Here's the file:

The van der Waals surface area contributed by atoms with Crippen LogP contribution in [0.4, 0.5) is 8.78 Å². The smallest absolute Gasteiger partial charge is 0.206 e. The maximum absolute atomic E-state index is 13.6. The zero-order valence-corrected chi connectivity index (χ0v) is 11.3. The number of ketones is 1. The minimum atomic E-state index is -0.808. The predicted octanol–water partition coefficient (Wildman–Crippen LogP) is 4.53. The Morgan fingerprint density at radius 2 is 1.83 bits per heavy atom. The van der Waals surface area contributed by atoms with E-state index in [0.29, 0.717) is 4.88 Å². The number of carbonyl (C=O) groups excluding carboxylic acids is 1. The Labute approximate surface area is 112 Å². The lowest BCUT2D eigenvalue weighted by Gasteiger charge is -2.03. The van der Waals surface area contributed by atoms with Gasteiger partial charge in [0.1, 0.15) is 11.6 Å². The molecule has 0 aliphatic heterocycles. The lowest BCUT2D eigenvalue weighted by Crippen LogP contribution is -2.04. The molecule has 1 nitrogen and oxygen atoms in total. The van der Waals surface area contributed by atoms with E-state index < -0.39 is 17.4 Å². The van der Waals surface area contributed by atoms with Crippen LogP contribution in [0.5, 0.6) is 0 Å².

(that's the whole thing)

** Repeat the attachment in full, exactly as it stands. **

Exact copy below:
The van der Waals surface area contributed by atoms with Crippen LogP contribution in [0.4, 0.5) is 8.78 Å². The smallest absolute Gasteiger partial charge is 0.206 e. The maximum absolute atomic E-state index is 13.6. The zero-order valence-corrected chi connectivity index (χ0v) is 11.3. The number of ketones is 1. The minimum atomic E-state index is -0.808. The predicted octanol–water partition coefficient (Wildman–Crippen LogP) is 4.53. The Morgan fingerprint density at radius 2 is 1.83 bits per heavy atom. The van der Waals surface area contributed by atoms with E-state index in [0.29, 0.717) is 4.88 Å². The number of carbonyl (C=O) groups excluding carboxylic acids is 1. The Labute approximate surface area is 112 Å². The lowest BCUT2D eigenvalue weighted by Gasteiger charge is -2.03. The van der Waals surface area contributed by atoms with Gasteiger partial charge in [0.1, 0.15) is 11.6 Å². The molecule has 0 aliphatic heterocycles. The lowest BCUT2D eigenvalue weighted by Crippen LogP contribution is -2.04. The molecule has 1 nitrogen and oxygen atoms in total. The van der Waals surface area contributed by atoms with E-state index < -0.39 is 17.4 Å². The van der Waals surface area contributed by atoms with Crippen LogP contribution in [0.5, 0.6) is 0 Å².